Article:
A model of Le Petit Prince sculpture by Jean-Marc de Pas before casting in Normandy, France, which will be installed in front of Villa Albertine on 5th Avenue in NYC. Photo by Jean-Marc de Pas / Courtesy Villa Albertine.

The mission of the American Society of Le Souvenir Français is to honor exemplary French citizens and promote French culture in the United States. Hence their decision to commemorate Antoine de Saint Exupéry’s literary triumph and entrust this project to renowned French sculptor Jean-Marc de Pas. In his work, de Pas explores grace, linear harmony, and the expression of the inner self. Over the past 30 years, he has created numerous public monuments, including the bust of Saint Exupéry on display at the Air and Space Museum in Le Bourget.

At the unveiling of The Little Prince, on the left, French ambassador to the U.S., Laurent Bili (French Embassy in the U.S.) and Minister for Europe and Foreign Affairs, Catherine Colonna. Image credit: Argenis Apolinario

“The Little Prince – a beloved cultural icon across the world and the perfect embodiment of France’s shared history with the U.S. – will be right at home on Manhattan’s famous Fifth Avenue. 80 years after the publication of this timeless classic, we are delighted to welcome the Little Prince to Villa Albertine, where thousands of visitors come every month to attend literary events and browse the shelves of Albertine Books. Now when they arrive, they will be greeted by this monument to cultural exchanges, creativity, and exploration – values that underpin everything that we do. The French Embassy constantly strives to highlight remarkable stories like this one that celebrate the close societal and cultural ties between France and the U.S.”Laurent Bili, Ambassador of France to the USA.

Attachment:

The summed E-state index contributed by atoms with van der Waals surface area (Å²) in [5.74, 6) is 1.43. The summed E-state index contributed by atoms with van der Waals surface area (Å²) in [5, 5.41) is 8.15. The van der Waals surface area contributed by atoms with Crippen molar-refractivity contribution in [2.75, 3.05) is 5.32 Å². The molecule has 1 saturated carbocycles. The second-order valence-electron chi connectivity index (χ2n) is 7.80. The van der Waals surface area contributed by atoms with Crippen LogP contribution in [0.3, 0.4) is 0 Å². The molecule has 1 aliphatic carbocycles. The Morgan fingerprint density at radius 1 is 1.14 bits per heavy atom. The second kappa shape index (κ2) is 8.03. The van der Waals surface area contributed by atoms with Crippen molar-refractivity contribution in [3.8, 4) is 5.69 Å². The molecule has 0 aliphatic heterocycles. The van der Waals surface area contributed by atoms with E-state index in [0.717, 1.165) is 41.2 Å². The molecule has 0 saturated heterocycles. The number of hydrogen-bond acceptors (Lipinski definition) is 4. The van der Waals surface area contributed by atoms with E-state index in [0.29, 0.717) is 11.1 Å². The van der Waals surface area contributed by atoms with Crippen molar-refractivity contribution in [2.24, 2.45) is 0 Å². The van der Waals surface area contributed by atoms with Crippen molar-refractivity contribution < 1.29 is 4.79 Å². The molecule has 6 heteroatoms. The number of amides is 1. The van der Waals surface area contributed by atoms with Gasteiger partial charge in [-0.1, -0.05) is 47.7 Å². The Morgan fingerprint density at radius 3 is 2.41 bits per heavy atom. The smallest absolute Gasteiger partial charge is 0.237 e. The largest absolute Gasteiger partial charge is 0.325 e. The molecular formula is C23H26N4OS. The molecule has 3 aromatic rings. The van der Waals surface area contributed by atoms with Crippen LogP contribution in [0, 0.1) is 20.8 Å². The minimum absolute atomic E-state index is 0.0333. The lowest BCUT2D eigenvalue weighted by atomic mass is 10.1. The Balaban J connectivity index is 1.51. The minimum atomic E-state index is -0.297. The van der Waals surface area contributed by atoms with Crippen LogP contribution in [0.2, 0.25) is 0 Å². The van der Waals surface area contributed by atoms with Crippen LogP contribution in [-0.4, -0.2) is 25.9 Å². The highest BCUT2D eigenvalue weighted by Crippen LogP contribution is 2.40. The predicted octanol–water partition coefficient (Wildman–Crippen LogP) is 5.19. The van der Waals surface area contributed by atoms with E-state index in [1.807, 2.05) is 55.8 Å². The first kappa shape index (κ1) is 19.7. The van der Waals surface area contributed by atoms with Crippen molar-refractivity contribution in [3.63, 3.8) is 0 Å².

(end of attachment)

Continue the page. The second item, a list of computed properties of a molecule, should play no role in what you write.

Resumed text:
“We are all very proud that the Little Prince will now have a fitting presence in the city of his birth. This loving sculpture will undoubtedly delight New Yorkers and tourists of all origins, who will be able to sit next to him and gaze with him towards the stars. Some eighty years later, the Little Prince stands tall as a universal symbol of peace, wisdom, and care for our planet.”Thierry Chaunu, President of the American Society of Le Souvenir Français.

“New York is a city known for its diversity, its mix of different cultures. The Little Prince is a tale that celebrates the importance of such diversity and mutual understanding, which reminds us that as humans we are all connected, even if we come from different backgrounds. This statue is a symbol of Franco-American friendship, of France’s contribution to the universal values of the Little Prince. It will be an invitation for people walking on Fifth Avenue to sit by the Little Prince’s side, especially New York children.”Jean-Hugues Monier, Board Member of the American Society of Le Souvenir Français and member of the sculpture’s Steering Committee.

Designer Hugo Toro and French Minister for Europe and Foreign Affairs, Catherine Colonna, inaugurating the remodeled Atelier redesigned by Mr. toro. Image credit: Argenis Apolinario